For all the talk among among policymakers and the press about online privacy, it still isn’t clear how much average consumers are even aware of online ad tracking. Firefox, the browser of choice for a third of all internet users, is apparently looking to change that. The beta of the latest version of Firefox trumpets the new “Do Not Track” feature prominently—listing it, in large font, as the very first item on the “What’s New in Firefox 4” page. The move could increase the pressure on other browser companies as well as advertisers to beef up their own privacy options.
Mozilla announced months ago that it would put a Do Not Track option in the new version of Firefox—so in that sense, the release of the beta version isn’t a surprise. But what is unexpected is the headline “Opt Out of Ad Tracking” splashed across the company’s upgrade page.
Mozilla, the developer of the Firefox browser, is working a feature that will allow users to opt-out of online behavioral advertising.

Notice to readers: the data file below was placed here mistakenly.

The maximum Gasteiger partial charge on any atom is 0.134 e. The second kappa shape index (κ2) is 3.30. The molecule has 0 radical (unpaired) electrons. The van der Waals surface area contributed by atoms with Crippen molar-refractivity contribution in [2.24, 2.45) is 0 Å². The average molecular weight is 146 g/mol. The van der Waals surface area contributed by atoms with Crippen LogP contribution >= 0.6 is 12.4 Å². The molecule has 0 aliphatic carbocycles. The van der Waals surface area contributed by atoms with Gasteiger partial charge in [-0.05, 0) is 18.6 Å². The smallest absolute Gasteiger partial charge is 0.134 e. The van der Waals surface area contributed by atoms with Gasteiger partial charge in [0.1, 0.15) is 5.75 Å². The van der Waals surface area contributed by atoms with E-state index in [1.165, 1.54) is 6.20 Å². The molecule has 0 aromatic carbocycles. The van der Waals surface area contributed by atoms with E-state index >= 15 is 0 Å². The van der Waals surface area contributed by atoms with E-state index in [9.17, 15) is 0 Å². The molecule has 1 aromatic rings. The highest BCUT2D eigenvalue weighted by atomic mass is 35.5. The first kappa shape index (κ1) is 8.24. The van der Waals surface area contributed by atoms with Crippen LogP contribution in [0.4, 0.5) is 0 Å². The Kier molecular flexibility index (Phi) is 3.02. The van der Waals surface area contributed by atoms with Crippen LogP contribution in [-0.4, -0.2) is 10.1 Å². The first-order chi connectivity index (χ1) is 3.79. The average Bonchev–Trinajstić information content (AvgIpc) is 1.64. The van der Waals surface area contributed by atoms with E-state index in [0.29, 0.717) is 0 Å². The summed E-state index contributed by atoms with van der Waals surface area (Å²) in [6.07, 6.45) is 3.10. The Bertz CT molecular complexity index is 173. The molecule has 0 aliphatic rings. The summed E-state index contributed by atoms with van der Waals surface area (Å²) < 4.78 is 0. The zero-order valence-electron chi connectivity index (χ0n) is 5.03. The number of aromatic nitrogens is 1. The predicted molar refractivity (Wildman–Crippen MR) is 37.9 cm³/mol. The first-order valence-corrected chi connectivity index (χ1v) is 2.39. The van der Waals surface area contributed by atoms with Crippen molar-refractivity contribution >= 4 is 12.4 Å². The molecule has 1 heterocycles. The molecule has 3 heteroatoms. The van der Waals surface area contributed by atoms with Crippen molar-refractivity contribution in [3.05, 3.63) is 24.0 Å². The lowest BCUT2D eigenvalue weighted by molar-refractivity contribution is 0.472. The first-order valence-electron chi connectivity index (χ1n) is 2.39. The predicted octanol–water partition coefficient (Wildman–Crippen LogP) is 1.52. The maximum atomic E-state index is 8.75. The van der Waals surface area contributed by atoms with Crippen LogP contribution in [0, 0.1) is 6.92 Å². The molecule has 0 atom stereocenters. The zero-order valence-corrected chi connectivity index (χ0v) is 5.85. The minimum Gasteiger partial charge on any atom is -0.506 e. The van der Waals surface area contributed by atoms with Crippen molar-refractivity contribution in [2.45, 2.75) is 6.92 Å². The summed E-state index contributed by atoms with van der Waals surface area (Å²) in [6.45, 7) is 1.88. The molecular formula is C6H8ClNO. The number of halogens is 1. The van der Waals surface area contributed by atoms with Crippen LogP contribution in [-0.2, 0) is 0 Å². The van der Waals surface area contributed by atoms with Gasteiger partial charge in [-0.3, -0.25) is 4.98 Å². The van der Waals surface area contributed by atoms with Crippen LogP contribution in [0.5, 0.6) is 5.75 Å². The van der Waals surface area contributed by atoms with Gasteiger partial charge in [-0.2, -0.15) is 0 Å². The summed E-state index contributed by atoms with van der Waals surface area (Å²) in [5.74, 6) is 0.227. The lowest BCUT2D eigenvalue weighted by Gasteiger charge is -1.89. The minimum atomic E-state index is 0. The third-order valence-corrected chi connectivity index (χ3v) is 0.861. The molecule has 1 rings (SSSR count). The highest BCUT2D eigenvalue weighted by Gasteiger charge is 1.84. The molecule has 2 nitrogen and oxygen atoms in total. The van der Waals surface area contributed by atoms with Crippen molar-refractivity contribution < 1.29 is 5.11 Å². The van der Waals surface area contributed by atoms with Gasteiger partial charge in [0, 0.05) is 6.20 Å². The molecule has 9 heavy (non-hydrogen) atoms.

The goal is to give users "a deeper understanding of and control over personal information online," Mozilla's head of privacy said in a blog posted on Sunday [see pic below].
The feature will allow users to configure their Firefox browser to tell websites and advertisers that they would like to opt-out of any advertising based on their behavior, Alex Fowler [cq] wrote in his blog post. The user's preference is communicated to websites and third party ad servers using a new "Do Not Track HTTP header", which is sent with every click or page view in Firefox.